According to the United Nations Office for the Coordination of Humanitarian Affairs things have only gotten worse since then:

+ In early 2023, OCHA documented 565 movement obstacles in the West Bank, including East Jerusalem and excluding H2. These include 49 checkpoints constantly staffed by Israeli forces or private security companies, 139 occasionally staffed checkpoints, 304 roadblocks, earth-mounds and road gates, and 73 earth walls, road barriers and trenches.

+ Additionally, 80 obstacles, including 28 constantly staffed checkpoints, segregate part of the Israeli-controlled area of Hebron (H2) from the remainder of the city; many checkpoints are fortified with metal detectors, surveillance cameras and face recognition technology, and with facilities for detention and interrogation.

+ Combined, there are 645 physical obstacles, an increase of about 8% compared with the 593 obstacles recorded in the previous OCHA closure survey in January-February 2020.

+ Specifically, the number of occasionally staffed checkpoints has increased by 35% and that of road gates by 8%. While these remain open most of the time, they can be closed at any moment. In 2022 there were 1,032 instances (or 293 days) where nonpermanent checkpoints were staffed across the West Bank.

+ Over half of the obstacles (339 out of 645) have been assessed by OCHA to have a severe impact on Palestinians by preventing or restricting access and movement to main roads, urban centres, services, and agricultural areas.

+ In 2022, Israeli forces also deployed an average of four ad hoc ‘flying’ checkpoints each week along West Bank roads.

+ In addition, the 712 kilometre-long Israeli Barrier (65% of which is built) runs mostly inside the West Bank. Most Palestinian farmers with land isolated by the Barrier can access their groves through 69 gates; however, most of the time, the Israeli authorities keep these gates shut.

+ Palestinians holding West Bank IDs require permits from the Israeli authorities to enter East Jerusalem through three designated checkpoints, except for men over 55 and women over 50.

+ In 2022, 15% of permit applications by West Bank patients seeking care in East Jerusalem or Israeli health facilities and 20% of permit applications for their companions were not approved by the time of the scheduled appointment. Also in 2022, 93% of ambulance transfers to East Jerusalem were delayed due to the ‘back-to-back’ procedure, where patients are transferred from a Palestinian to an Israeli-licensed ambulance at checkpoints due to restrictions imposed by Israeli authorities.[1]

These boundaries make Palestine, and especially the Gaza strip, one of the most densely populated areas in the world.  I understood how people have learned to adapt their lives within these limitations one Sunday afternoon when I joined George Ibrahim and his family on their stroll after enjoying a sweet treat at a local ice cream parlor in Ramallah.   We walked a few blocks along one side of the street, and then crossed the street to return to where our walk began.  George’s daughter, wheeling her baby in a stroller, laughed as she told me that this was how they have learned to create a feeling of variety in their daily recreation.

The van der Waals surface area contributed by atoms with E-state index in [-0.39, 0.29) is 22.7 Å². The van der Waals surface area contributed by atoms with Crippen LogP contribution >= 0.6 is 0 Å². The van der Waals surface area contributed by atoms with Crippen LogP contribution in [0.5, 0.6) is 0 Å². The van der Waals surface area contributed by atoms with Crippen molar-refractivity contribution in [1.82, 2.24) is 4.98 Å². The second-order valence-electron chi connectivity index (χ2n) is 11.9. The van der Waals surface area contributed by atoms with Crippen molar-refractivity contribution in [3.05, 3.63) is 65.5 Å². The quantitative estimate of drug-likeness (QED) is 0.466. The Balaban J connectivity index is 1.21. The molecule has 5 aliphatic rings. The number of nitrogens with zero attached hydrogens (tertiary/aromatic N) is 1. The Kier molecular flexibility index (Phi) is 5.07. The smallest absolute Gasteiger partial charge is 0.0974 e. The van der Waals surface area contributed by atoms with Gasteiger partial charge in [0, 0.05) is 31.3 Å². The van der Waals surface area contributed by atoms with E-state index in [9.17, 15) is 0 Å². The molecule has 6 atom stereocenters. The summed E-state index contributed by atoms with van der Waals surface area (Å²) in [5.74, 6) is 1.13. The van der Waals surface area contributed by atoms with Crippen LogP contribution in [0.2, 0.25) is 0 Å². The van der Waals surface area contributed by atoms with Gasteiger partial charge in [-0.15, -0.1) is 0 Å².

While driving around Jerusalem, it was clear to me that in West Jerusalem, the Jewish section of the city, citizens received far more of what we in the United States consider basic government services than those living in East Jerusalem, where Palestinian Israelis are concentrated.  The streets were clean in West Jerusalem, with no garbage littering the sidewalks waiting to be picked up, as was the case in many of the Eastern streets of the city. And the roads were wider and better maintained in the West than in the Eastern sector, where many neighborhoods were without cement sidewalks—just dirt separating the street from the buildings.  I heard stories of incessant demands on property owners to file for permits to do even the most minor of upkeep jobs, like a plumbing repair, let alone for major improvements to property as we are required to report in the U.S.  One day George Ibrahim spent the better part of one day at a government office in order to pay some theater property related fees on time.  He said the due date had slipped up on him; I understood that the fines for being late would be considerable.

Generally, this conflict is presented in a bifurcated religious framework between Muslims and Jews, but actually this part of the world is far more complex in its makeup, with many denominations of Christians and other religions with long ties to the land also present in significant numbers. As I recall, George Ibraham, the owner/producer/director of Al Kasaba Theatre, belongs to the Greek Orthodox Christian Church. We had a day off the weekend of their Easter holiday celebration. The cast and crew included a mixture of Christians, Druze, and Muslims. None of the women wore hijabs, and there were no other overt signs of religion-based strictures inside the theater.  Outside the theater, the dress ranged from very contemporary international styles to traditional Palestinian as people traveled around the streets full of markets and shops.

I never felt that anyone at the theater was put off when they learned of my Jewish heritage.  During the time I was in Ramallah, hostilities between Syria and Israel were beginning to seriously heat up.  The consensus among the actors was that it would be better to leave Bashar al-Assad in control of Syria, even though he was running a police-controlled dictatorship.  I think they felt the devil you know is better than the chaos to come, as they cited the example of what happened in Iraq, after Saddam Hussein was toppled.